When the Player moves from the PREFETCHED to the STARTED state, it posts a STARTED event. When it moves from the STARTED state to the PREFETCHED state, it posts a STOPPED, END_OF_MEDIA event depending on the reason it stopped.

The following method must not be used when the Player is in the STARTED state:

An IllegalStateException will be thrown.

CLOSED state

Calling close on the Player puts it in the CLOSED state. In the CLOSED state, the Player has released most of its resources and must not be used again.
The Player's five states and the state transition methods are summarized in the following diagram:

Player Events

Player events asynchronously deliver information about the Player's state changes and other relevant information from the Player's Controls.

To receive events, an object must implement the PlayerListener interface and use the addPlayerListener method to register its interest in a Player's events. All Player events are posted to each registered listener.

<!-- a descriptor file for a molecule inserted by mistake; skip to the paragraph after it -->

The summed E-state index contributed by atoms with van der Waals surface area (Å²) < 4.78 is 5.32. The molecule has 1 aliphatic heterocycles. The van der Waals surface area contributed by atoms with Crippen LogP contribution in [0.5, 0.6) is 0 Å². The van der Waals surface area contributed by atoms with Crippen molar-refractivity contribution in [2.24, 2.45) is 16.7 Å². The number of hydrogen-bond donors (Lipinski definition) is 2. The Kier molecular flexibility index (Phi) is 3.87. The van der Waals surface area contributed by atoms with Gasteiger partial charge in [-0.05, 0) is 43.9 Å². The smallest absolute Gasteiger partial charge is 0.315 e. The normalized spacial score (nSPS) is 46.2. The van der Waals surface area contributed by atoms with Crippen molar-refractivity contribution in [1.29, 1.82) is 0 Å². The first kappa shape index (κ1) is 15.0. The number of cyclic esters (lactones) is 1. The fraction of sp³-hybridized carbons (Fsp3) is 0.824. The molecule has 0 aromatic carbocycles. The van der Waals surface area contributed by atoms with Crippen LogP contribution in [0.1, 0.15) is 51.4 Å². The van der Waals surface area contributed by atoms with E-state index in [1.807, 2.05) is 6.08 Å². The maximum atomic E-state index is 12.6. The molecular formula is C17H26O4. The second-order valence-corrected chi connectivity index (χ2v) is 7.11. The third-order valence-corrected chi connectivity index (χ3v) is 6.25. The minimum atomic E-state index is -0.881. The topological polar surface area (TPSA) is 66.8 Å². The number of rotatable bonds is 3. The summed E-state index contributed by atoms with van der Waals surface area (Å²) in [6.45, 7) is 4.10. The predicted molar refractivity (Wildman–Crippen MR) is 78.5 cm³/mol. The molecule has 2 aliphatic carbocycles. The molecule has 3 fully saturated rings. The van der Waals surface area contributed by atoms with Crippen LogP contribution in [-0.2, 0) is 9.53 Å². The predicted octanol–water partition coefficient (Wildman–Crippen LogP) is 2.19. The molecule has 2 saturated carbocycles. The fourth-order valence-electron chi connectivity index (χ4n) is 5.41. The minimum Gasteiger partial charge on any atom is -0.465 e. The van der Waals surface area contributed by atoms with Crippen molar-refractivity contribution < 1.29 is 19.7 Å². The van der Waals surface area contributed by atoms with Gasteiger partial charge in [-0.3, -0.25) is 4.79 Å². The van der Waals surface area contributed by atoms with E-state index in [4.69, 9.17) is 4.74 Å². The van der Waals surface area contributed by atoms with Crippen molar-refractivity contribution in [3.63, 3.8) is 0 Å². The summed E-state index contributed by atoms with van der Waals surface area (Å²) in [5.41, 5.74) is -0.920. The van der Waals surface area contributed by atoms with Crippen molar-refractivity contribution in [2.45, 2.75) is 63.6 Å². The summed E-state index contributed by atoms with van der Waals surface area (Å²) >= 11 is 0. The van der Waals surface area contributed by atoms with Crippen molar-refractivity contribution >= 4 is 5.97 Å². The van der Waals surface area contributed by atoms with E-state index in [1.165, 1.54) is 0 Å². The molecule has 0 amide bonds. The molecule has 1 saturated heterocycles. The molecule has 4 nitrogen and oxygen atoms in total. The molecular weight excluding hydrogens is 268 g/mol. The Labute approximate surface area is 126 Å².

The events are guaranteed to be delivered in the order that the actions representing the events occur. For example, if a Player stops shortly after it starts because it is playing back a very short media file, the STARTED event must always preceed the END_OF_MEDIA event.

An ERROR event may be sent any time an irrecoverable error has occured. When that happens, the Player is in the CLOSED state.

The Player event mechanism is extensible and some Players define events other than the ones described here. For a list of pre-defined player events, check the PlayerListener interface.

Managing the Resources Used by a Player

The prefetch method is used to acquire scarce or exclusive resources such as the audio device. Conversely, the deallocate method is used to release the scarce or exclusive resources. By using these two methods, an application can programmatically manage the Player's resources.

For example, in an implementation with an exclusive audio device, to alternate the audio playback of multiple Players, an application can selectively deallocate and prefetch individual Players.